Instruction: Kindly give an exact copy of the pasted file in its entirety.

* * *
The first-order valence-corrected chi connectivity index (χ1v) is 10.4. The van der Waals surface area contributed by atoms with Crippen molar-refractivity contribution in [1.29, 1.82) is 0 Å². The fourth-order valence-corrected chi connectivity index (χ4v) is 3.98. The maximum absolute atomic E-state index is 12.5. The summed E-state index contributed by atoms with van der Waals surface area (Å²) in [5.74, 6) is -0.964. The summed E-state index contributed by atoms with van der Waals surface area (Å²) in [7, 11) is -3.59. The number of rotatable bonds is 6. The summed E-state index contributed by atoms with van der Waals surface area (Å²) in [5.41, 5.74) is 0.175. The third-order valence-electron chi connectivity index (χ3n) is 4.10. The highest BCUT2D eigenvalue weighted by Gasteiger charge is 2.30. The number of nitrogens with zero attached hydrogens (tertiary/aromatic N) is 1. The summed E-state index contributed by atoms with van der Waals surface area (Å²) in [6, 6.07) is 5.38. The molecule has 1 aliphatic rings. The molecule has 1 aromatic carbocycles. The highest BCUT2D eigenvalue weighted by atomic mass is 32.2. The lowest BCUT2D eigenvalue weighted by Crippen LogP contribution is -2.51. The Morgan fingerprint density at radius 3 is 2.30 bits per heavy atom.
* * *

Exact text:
The first-order valence-corrected chi connectivity index (χ1v) is 10.4. The van der Waals surface area contributed by atoms with Crippen molar-refractivity contribution in [1.29, 1.82) is 0 Å². The fourth-order valence-corrected chi connectivity index (χ4v) is 3.98. The maximum absolute atomic E-state index is 12.5. The summed E-state index contributed by atoms with van der Waals surface area (Å²) in [5.74, 6) is -0.964. The summed E-state index contributed by atoms with van der Waals surface area (Å²) in [7, 11) is -3.59. The number of rotatable bonds is 6. The summed E-state index contributed by atoms with van der Waals surface area (Å²) in [5.41, 5.74) is 0.175. The third-order valence-electron chi connectivity index (χ3n) is 4.10. The highest BCUT2D eigenvalue weighted by Gasteiger charge is 2.30. The number of nitrogens with zero attached hydrogens (tertiary/aromatic N) is 1. The summed E-state index contributed by atoms with van der Waals surface area (Å²) in [6, 6.07) is 5.38. The molecule has 1 aliphatic rings. The molecule has 1 aromatic carbocycles. The highest BCUT2D eigenvalue weighted by atomic mass is 32.2. The lowest BCUT2D eigenvalue weighted by Crippen LogP contribution is -2.51. The Morgan fingerprint density at radius 3 is 2.30 bits per heavy atom.